heavier callers. Or just toss bread or cracked corn on the
ground away from other feeders, to give the bullies their
Squirrels, of course, are infamous for their ability to get
into bird feeders. To discourage them, avoid hanging your
feeders from tree limbs and beneath eaves. Instead, mount
feeders on individual poles at least 6 feet off the ground
and beyond jumping distance (about 6 feet) from your roof
or surrounding trees.
I f squirrels become a problem at a tree-mounted feeder,
tack a 3-foot section of sheet metal around the trunk or
branch. Or invest in a commercial squirrel-proof feeder.
Most models are all-steel (squirrels easily chew through
plastic) and feature a weighted perch mechanism that allows
birds to dine but closes the food hopper when visited by
fat, furry four-leggers. If all else fails, try putting
feed out each day just 30 minutes before nightfall, when
squirrels already are bedded down but many birds are still
Diseases such as salmonella can spread at bird feeders.
Clean your feeders at least once a year—some experts
say once a month is not too often. Use a stiff brush to
scrub feeders thoroughly with a 10 percent bleach solution
(one part bleach to nine parts warm water), then rinse them
well and wipe them dry.
Not all birdseed is created equal, and not all birds like
all birdseed. Supermarket mixtures are often heavy on
low-nutrient, lowdemand seeds such as milo. Instead, buy
individual types in bulk and mix your own. Or offer
different kinds in different feeders.
Black oil-type sunflower and white proso millet will
attract nearly all kinds of seed-eating backyard birds and
are by far the most popular with the widest variety of
species. Use them in most of your feeders, then add some
variety with nutritious but more species-specific fare.
Niger thistle appeals especially to pine siskins,
goldfinches, and purple and house finches. Peanut kernels
are ambrosia to the tufted titmouse. Jays and cardinals
enjoy munching into black-stripe sunflower seeds. Cracked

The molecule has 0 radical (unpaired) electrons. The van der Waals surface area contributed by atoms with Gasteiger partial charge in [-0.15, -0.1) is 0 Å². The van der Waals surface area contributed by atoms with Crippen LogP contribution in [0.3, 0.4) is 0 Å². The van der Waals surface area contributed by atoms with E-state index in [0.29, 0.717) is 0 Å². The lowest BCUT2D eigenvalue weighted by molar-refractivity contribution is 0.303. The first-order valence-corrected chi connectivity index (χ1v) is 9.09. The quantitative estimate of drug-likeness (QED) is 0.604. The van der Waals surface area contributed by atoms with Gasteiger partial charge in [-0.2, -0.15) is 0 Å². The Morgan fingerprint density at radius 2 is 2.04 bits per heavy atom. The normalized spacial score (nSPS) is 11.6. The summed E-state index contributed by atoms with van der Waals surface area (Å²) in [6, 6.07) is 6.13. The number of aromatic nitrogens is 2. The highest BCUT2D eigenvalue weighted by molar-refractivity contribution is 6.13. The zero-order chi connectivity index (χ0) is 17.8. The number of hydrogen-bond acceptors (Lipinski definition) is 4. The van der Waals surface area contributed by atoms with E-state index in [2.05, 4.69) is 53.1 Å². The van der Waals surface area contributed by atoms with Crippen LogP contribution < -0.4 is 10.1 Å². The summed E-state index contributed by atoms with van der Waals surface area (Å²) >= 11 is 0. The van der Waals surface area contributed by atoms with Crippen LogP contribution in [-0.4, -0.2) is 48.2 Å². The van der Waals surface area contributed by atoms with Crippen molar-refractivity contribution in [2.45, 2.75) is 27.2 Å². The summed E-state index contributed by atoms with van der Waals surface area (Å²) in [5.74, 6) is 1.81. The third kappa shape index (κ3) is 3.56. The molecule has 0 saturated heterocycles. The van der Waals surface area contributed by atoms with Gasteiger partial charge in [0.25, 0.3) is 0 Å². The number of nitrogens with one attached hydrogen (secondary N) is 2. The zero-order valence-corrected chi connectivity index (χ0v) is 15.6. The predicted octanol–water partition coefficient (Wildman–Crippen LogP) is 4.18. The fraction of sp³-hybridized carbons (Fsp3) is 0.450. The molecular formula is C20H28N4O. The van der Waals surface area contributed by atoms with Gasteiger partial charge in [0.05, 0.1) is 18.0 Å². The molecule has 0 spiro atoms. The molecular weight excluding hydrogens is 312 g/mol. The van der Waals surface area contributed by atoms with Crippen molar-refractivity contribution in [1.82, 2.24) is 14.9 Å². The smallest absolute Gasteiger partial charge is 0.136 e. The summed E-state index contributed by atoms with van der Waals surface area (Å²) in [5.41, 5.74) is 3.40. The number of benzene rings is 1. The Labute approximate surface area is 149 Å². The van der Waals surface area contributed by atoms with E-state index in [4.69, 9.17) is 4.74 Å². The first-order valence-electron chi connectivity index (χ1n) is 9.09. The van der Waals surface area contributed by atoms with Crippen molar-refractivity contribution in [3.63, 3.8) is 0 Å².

corn is a favorite of mourning doves, grackles and juncos.
SUET'LL DO IT
Most birds eat insects as well as seeds. In winter, suet
(raw fat) serves as an important high-calorie substitute
for summer's six-legged protein. Woodpeckers, flickers,
chickadees and nuthatches are among the many species that
benefit from it. Chunks of hard, unstringy beef suet are
best. Just hang some outside in a plastic mesh bag or
wire-mesh suet holder. It'll be eaten long before it
spoils. Or if you prefer, pack softened suet into pine or
hemlock cones and tie the cones to tree branches. Or better
yet, stuff the cones with this high-fat, high-protein
recipe: Combine 2 cups of warm, melted suet with 1 cup each
of yellow cornmeal and peanut butter. Cool, stuff and
DON'T FORGET THE GRIT
Grit is essential in most birds' diets, both as an aid to
digestion and as a source of minerals. Birds usually get
all they need from sand, tiny pebbles and such, but snow
cover can make grit tough to find. (That's why you
sometimes see birds in winter pecking at asphalt roof
shingles.) To help, put out a small dish of coarse
sand—preferably seashore sand, which contains
calcium-rich shell and high-mineral quartz. Chicken egg
shells, dried and crushed, also are a good source of grit
and calcium. Add them to whatever birdseed or suet mixtures
OFFER TREATS, TOO
Birds needn't live by birdseed alone. Offer treats
occasionally, too. Crackers, doughnuts, raisin bread,
cooked sweet potato, baked beans, dry pet chow and cut
pieces of fruit—apples, bananas, pears,
plums—are popular snacks at backyard feeders. Grape
and apple jellies are favored by overwintering warblers and
make good cold-weather food because they don't freeze.
Coconut meat is a favorite of woodpeckers, chickadees and
titmice. Just crack open a nut and hang the pieces from
branches. (Don't serve dry shredded coconut, because it
swells after being swallowed. And straight peanut butter
can be too sticky for small species to manage.)
PLANT LIVING FEEDERS
Feeding birds commercial birdseed helps them through harsh
winter conditions, but it's no substitute for improving
backyard habitat. In spring and fall, plant a variety of
trees, shrubs and other vegetation that not only serve up
food such as buds and berries but also provide shelter and
nesting sites. Holly, winterberry, cotoneaster and many
other food-bearers yield nutritious fare that's more
appealing to a wider variety of birds than commercial food.
Nurseries and garden centers can help you choose the
"living bird feeders" that grow best in your area.
ENJOY THE SHOW
Hey, winter's a tough time for humans, too. Fortunately, we
have our feathered friends to help. Watching their cheerful
antics as they come and go at your feeders definitely puts
a brighter face on the season. Be sure to take time each
day to snuggle up in a cozy chair near a window and enjoy
Mother Earth News